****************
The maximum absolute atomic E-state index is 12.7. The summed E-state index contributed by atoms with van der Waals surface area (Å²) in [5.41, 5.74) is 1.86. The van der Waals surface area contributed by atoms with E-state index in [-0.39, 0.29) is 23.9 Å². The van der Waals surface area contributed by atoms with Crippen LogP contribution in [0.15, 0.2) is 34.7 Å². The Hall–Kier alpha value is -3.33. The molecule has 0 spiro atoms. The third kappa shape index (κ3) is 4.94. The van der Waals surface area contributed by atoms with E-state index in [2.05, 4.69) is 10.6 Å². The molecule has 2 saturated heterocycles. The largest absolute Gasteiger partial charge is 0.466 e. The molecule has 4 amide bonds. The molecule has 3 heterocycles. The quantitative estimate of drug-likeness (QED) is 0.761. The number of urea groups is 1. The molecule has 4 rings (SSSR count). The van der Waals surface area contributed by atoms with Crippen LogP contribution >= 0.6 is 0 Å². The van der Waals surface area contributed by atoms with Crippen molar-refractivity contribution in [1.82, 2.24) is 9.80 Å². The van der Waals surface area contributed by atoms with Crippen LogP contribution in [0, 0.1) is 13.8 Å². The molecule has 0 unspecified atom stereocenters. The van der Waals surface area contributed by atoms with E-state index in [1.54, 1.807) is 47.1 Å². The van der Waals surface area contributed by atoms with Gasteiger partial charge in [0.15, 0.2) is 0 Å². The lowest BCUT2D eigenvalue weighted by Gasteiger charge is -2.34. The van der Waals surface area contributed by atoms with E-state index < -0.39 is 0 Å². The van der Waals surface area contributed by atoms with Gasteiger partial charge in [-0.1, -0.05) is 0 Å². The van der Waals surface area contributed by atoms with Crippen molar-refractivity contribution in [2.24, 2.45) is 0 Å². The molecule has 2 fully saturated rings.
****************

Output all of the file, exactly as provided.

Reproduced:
The maximum absolute atomic E-state index is 12.7. The summed E-state index contributed by atoms with van der Waals surface area (Å²) in [5.41, 5.74) is 1.86. The van der Waals surface area contributed by atoms with E-state index in [-0.39, 0.29) is 23.9 Å². The van der Waals surface area contributed by atoms with Crippen LogP contribution in [0.15, 0.2) is 34.7 Å². The Hall–Kier alpha value is -3.33. The molecule has 0 spiro atoms. The third kappa shape index (κ3) is 4.94. The van der Waals surface area contributed by atoms with E-state index in [2.05, 4.69) is 10.6 Å². The molecule has 2 saturated heterocycles. The largest absolute Gasteiger partial charge is 0.466 e. The molecule has 4 amide bonds. The molecule has 3 heterocycles. The quantitative estimate of drug-likeness (QED) is 0.761. The number of urea groups is 1. The molecule has 4 rings (SSSR count). The van der Waals surface area contributed by atoms with Crippen LogP contribution >= 0.6 is 0 Å². The van der Waals surface area contributed by atoms with Crippen molar-refractivity contribution in [1.82, 2.24) is 9.80 Å². The van der Waals surface area contributed by atoms with Crippen LogP contribution in [0, 0.1) is 13.8 Å². The molecule has 0 unspecified atom stereocenters. The van der Waals surface area contributed by atoms with E-state index in [1.54, 1.807) is 47.1 Å². The van der Waals surface area contributed by atoms with Gasteiger partial charge in [0.15, 0.2) is 0 Å². The lowest BCUT2D eigenvalue weighted by Gasteiger charge is -2.34. The van der Waals surface area contributed by atoms with E-state index < -0.39 is 0 Å². The van der Waals surface area contributed by atoms with Gasteiger partial charge in [-0.1, -0.05) is 0 Å². The van der Waals surface area contributed by atoms with Crippen molar-refractivity contribution in [2.24, 2.45) is 0 Å². The molecule has 2 fully saturated rings.